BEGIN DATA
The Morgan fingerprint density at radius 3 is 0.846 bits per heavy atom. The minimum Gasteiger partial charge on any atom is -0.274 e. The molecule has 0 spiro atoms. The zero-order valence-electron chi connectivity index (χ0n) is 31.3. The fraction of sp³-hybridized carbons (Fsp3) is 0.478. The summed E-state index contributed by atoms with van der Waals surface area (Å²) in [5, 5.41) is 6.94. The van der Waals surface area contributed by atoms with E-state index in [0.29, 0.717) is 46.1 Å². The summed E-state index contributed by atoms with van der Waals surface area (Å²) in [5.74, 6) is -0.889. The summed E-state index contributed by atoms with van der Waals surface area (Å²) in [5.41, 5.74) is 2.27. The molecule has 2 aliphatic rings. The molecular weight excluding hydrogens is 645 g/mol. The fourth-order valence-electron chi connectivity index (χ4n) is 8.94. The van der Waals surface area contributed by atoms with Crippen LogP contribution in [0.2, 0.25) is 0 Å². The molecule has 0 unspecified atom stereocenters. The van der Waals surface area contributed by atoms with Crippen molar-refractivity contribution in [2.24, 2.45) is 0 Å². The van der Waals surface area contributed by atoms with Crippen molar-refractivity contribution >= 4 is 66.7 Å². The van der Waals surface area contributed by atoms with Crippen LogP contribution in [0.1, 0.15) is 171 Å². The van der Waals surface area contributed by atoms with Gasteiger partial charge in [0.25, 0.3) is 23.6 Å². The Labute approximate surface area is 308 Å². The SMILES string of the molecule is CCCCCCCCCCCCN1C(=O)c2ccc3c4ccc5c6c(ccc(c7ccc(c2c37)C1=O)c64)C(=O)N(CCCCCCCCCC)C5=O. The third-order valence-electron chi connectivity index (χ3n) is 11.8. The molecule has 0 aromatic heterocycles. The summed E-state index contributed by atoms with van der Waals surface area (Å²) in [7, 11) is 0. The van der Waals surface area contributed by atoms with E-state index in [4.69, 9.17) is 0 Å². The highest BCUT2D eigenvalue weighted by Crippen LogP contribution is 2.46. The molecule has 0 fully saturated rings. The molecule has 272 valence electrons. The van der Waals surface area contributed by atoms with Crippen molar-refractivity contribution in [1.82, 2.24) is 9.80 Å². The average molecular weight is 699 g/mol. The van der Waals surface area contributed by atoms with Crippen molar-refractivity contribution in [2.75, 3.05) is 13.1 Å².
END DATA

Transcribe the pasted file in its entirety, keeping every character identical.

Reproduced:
The Morgan fingerprint density at radius 3 is 0.846 bits per heavy atom. The minimum Gasteiger partial charge on any atom is -0.274 e. The molecule has 0 spiro atoms. The zero-order valence-electron chi connectivity index (χ0n) is 31.3. The fraction of sp³-hybridized carbons (Fsp3) is 0.478. The summed E-state index contributed by atoms with van der Waals surface area (Å²) in [5, 5.41) is 6.94. The van der Waals surface area contributed by atoms with E-state index in [0.29, 0.717) is 46.1 Å². The summed E-state index contributed by atoms with van der Waals surface area (Å²) in [5.74, 6) is -0.889. The summed E-state index contributed by atoms with van der Waals surface area (Å²) in [5.41, 5.74) is 2.27. The molecule has 2 aliphatic rings. The molecular weight excluding hydrogens is 645 g/mol. The fourth-order valence-electron chi connectivity index (χ4n) is 8.94. The van der Waals surface area contributed by atoms with Crippen LogP contribution in [0.2, 0.25) is 0 Å². The molecule has 0 unspecified atom stereocenters. The van der Waals surface area contributed by atoms with Crippen molar-refractivity contribution in [2.24, 2.45) is 0 Å². The van der Waals surface area contributed by atoms with Crippen molar-refractivity contribution >= 4 is 66.7 Å². The van der Waals surface area contributed by atoms with Crippen LogP contribution in [0.1, 0.15) is 171 Å². The van der Waals surface area contributed by atoms with Gasteiger partial charge in [0.25, 0.3) is 23.6 Å². The Labute approximate surface area is 308 Å². The SMILES string of the molecule is CCCCCCCCCCCCN1C(=O)c2ccc3c4ccc5c6c(ccc(c7ccc(c2c37)C1=O)c64)C(=O)N(CCCCCCCCCC)C5=O. The third-order valence-electron chi connectivity index (χ3n) is 11.8. The molecule has 0 aromatic heterocycles. The summed E-state index contributed by atoms with van der Waals surface area (Å²) in [7, 11) is 0. The van der Waals surface area contributed by atoms with E-state index in [4.69, 9.17) is 0 Å². The highest BCUT2D eigenvalue weighted by Crippen LogP contribution is 2.46. The molecule has 0 fully saturated rings. The molecule has 272 valence electrons. The van der Waals surface area contributed by atoms with Crippen molar-refractivity contribution in [1.82, 2.24) is 9.80 Å². The average molecular weight is 699 g/mol. The van der Waals surface area contributed by atoms with Crippen molar-refractivity contribution in [2.75, 3.05) is 13.1 Å².